House Ag Committee approves COOL repeal

Strong bipartisan shown by House Agriculture Committee to avoid retaliatory tariffs from mandatory meat labeling.

Jacqui Fatka, Policy editor

May 23, 2015

2 Min Read
House Ag Committee approves COOL repeal

Just two days after the World Trade Organization announced its final ruling against mandatory country-of-origin labeling for meat products, the House Agriculture Committee has approved a bill by a vote of 38 to 6 to fully repeal the labeling scheme.

Currently the law requires meat include a label which indicates where it is born, raised and slaughtered, but it is the segregation and recordkeeping requirements on Mexico and Canada which allowed the United States’ top trade partners to cry foul. The fourth and final appeal attempt by the United States failed and now allows Canada and Mexico to proceed with getting approval on retaliatory levels from the WTO.

House Agriculture Committee chairman Michael Conaway acknowledged in a conference business meeting that was evaluating the bill that some may say any action should wait until retaliation has commenced, which Conaway said he was unwilling to do. “We cannot sit back and let American businesses be held hostage to the desires of a small minority who refuse to acknowledge that the battle is lost,” he said.

Ranking member Colin Peterson (D., Minn.) was one of the six who voted against the bill, saying a full repeal was premature. During his comments before the committee he acknowledged that no one wants to see retaliation, but several steps still have to occur before that would take place.

“Given what we have seen in the past – it took 15 months for the Arbitration Panel to issue a ruling in the U.S.-Brazil cotton case – it’s unlikely the Panel will rule on COOL retaliation within their 60 day window.”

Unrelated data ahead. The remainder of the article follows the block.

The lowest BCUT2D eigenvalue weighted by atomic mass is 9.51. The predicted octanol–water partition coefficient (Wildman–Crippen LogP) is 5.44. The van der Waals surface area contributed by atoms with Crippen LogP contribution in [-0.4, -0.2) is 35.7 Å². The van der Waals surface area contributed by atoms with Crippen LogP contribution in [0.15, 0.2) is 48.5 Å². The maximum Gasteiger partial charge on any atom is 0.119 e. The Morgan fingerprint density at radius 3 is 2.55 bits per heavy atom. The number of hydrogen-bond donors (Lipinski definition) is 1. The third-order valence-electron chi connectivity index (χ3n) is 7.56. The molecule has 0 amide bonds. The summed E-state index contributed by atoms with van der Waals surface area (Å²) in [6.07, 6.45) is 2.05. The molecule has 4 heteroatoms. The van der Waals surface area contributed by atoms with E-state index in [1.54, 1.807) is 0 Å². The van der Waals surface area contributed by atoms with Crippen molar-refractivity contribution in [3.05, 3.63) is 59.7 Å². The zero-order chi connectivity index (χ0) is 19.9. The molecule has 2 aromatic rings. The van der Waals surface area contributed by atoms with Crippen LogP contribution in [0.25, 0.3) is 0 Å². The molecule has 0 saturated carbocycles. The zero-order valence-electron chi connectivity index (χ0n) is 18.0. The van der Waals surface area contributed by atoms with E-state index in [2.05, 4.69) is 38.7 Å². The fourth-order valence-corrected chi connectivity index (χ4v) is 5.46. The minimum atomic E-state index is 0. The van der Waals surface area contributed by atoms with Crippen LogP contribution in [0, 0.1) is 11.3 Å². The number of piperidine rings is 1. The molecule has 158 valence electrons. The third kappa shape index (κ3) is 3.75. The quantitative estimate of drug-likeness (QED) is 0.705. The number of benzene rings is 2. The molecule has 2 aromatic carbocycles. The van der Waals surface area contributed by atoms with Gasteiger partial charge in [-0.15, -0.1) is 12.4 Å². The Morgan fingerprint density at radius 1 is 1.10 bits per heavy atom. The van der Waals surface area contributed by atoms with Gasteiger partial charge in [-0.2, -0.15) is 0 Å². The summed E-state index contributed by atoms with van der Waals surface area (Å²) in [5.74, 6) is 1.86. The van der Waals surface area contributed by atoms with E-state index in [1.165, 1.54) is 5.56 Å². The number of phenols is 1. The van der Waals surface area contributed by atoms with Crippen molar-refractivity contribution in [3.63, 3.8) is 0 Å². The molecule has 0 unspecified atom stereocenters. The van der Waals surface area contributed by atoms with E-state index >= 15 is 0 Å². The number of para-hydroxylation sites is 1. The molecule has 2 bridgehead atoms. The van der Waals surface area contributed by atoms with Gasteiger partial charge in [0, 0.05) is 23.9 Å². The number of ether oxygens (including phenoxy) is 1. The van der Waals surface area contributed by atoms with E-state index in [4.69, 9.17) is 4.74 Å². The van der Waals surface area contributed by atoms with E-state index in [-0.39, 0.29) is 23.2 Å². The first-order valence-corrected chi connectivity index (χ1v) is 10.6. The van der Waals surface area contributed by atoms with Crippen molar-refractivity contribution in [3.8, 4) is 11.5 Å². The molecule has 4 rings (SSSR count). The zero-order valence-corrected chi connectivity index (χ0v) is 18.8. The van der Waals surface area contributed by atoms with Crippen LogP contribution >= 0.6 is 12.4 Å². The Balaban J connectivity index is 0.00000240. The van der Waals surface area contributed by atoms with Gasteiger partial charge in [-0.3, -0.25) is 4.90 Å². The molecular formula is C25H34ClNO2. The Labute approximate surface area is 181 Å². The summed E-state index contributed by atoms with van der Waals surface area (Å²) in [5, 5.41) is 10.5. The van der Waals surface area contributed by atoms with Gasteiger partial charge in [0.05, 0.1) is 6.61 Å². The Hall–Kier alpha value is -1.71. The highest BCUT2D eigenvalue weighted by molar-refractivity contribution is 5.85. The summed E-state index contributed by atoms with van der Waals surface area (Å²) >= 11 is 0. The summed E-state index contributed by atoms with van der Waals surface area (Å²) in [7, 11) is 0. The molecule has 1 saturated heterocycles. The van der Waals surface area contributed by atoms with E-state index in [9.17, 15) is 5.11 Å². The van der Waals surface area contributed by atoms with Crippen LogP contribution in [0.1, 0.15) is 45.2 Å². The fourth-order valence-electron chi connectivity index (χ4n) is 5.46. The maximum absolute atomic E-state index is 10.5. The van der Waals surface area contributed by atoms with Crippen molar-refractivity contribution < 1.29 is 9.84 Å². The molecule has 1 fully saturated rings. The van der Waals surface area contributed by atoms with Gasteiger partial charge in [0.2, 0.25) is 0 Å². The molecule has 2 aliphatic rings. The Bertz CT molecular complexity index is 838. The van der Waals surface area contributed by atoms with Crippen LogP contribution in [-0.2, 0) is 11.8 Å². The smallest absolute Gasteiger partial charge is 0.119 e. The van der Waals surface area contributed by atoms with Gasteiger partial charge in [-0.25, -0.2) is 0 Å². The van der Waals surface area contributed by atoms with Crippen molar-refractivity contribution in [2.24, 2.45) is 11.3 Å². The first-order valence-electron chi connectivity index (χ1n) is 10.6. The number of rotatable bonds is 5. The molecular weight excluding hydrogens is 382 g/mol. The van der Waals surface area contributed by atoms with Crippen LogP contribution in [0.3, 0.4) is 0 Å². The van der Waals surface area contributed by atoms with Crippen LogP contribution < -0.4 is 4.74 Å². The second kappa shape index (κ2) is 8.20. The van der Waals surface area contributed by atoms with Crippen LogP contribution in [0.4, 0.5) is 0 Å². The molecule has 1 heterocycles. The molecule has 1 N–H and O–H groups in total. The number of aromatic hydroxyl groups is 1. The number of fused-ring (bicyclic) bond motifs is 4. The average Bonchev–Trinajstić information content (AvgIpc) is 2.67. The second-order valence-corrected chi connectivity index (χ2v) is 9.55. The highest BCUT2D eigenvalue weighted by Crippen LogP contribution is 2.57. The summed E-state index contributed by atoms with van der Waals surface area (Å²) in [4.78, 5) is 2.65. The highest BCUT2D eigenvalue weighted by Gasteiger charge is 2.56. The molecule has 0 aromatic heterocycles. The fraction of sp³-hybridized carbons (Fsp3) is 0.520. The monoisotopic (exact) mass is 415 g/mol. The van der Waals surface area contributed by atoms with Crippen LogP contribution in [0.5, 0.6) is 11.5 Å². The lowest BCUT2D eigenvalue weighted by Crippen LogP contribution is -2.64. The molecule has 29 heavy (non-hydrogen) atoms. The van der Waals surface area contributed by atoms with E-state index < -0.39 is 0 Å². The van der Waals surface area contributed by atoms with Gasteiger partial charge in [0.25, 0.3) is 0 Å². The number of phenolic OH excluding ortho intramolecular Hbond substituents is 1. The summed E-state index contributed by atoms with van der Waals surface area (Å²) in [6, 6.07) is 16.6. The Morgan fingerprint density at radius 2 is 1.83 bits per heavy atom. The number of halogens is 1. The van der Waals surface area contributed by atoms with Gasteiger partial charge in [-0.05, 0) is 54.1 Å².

Peterson also said, “I don’t think this is the best way to avoid retaliation, and quite frankly, I don’t think the Senate will be able to pass a repeal.”

Conaway noted however that no other viable options have been proposed. “Frankly, it is now too late in the process to begin discussions which rightfully should have begun when we first lost in the WTO in 2011.”

Rep. David Scott (D., Ga.), who cosponsored the legislation, said it was time to stand up strong for the nation’s agricultural interests. “Retaliation is real with the threats ranging from meat to fruit to biofuels. The question is why would we want to put our agricultural foundation at such a disadvantage?” he asked. He added COOL has proven to be “all costs and absolutely no benefit to us.”

The National Farmers Union and R-CALF USA have come out opposing the bill. However, the COOL Reform Coalition including the National Cattlemen’s Beef Assn., National Pork Producers Council and National Chicken Council have all voiced support for the full repeal.

About the Author(s)

Jacqui Fatka

Policy editor, Farm Futures

Jacqui Fatka grew up on a diversified livestock and grain farm in southwest Iowa and graduated from Iowa State University with a bachelor’s degree in journalism and mass communications, with a minor in agriculture education, in 2003. She’s been writing for agricultural audiences ever since. In college, she interned with Wallaces Farmer and cultivated her love of ag policy during an internship with the Iowa Pork Producers Association, working in Sen. Chuck Grassley’s Capitol Hill press office. In 2003, she started full time for Farm Progress companies’ state and regional publications as the e-content editor, and became Farm Futures’ policy editor in 2004. A few years later, she began covering grain and biofuels markets for the weekly newspaper Feedstuffs. As the current policy editor for Farm Progress, she covers the ongoing developments in ag policy, trade, regulations and court rulings. Fatka also serves as the interim executive secretary-treasurer for the North American Agricultural Journalists. She lives on a small acreage in central Ohio with her husband and three children.

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